16-year-old Sowmya (name changed) was born blind in the Bidar district of Karnataka. Her parents didn’t want their daughter’s education compromised due to disability, so at an early age they enrolled her in a special school for the blind.
Like other blind children, Sowmya managed to study with the institutional support in form of braille, audiobooks, assistance from writers and of course overall guidance from her teachers. Unfortunately, the pandemic forced all schools to shut down in 2020. Students were left with no choice but to return home.
Sowmya too came home and started preparing for her Class X exams with the help of audiobooks. Once her examination schedule was announced, she faced a new challenge of finding a scribe. Unable to arrange for a writer, she was about to give up when she heard an audio promotion about the Eyeway Helpdesk on Enable India’s Namma Vaani. An audio messaging platform meant for persons with disabilities living in rural parts, Namma Vaani shares information regarding opportunities, employment, education, schemes, solutions, etc.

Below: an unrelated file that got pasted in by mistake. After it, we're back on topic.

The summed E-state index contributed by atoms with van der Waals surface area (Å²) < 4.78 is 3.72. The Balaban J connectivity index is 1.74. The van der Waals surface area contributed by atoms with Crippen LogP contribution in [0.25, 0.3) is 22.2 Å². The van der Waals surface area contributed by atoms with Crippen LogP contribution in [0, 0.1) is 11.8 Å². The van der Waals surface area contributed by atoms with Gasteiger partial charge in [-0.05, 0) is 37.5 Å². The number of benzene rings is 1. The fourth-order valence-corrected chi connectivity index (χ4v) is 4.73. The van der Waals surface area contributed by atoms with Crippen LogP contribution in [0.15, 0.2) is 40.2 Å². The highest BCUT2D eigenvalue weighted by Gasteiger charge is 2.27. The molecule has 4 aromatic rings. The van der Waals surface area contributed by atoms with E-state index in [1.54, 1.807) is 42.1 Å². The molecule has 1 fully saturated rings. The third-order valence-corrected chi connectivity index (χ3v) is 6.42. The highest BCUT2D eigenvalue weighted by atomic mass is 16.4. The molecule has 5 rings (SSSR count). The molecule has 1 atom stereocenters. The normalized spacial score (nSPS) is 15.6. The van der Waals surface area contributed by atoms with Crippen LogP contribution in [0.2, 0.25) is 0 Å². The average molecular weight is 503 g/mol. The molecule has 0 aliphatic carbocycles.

Sowmya felt a renewed sense of hope as she dialed the toll-free helpline. The Eyeway counselor apprised her of volunteers who arrange for scribes for visually impaired students. The counselor also gave her step-by-step guidance on how to use the ‘Scribe Finder’ app to identify someone near her location. As a result of this timely intervention, Sowmya was able to appear for her Class X finals. Now, she looks forward to enrolling in Class XI and prepare for higher education.
There are many others like Sowmya, who have faced challenges due to the pandemic and the ensuing lockdown. Tucked away in their remote locations, visually impaired students struggle with finding scribes, study material, access to Internet and devices that can ensure participation in the digital learning mediums. Some have even had to forego a whole academic year.
Is it time that academic institutions, government authorities, non-government organisations as well as private establishments came together to address the perils of the ‘new normal’?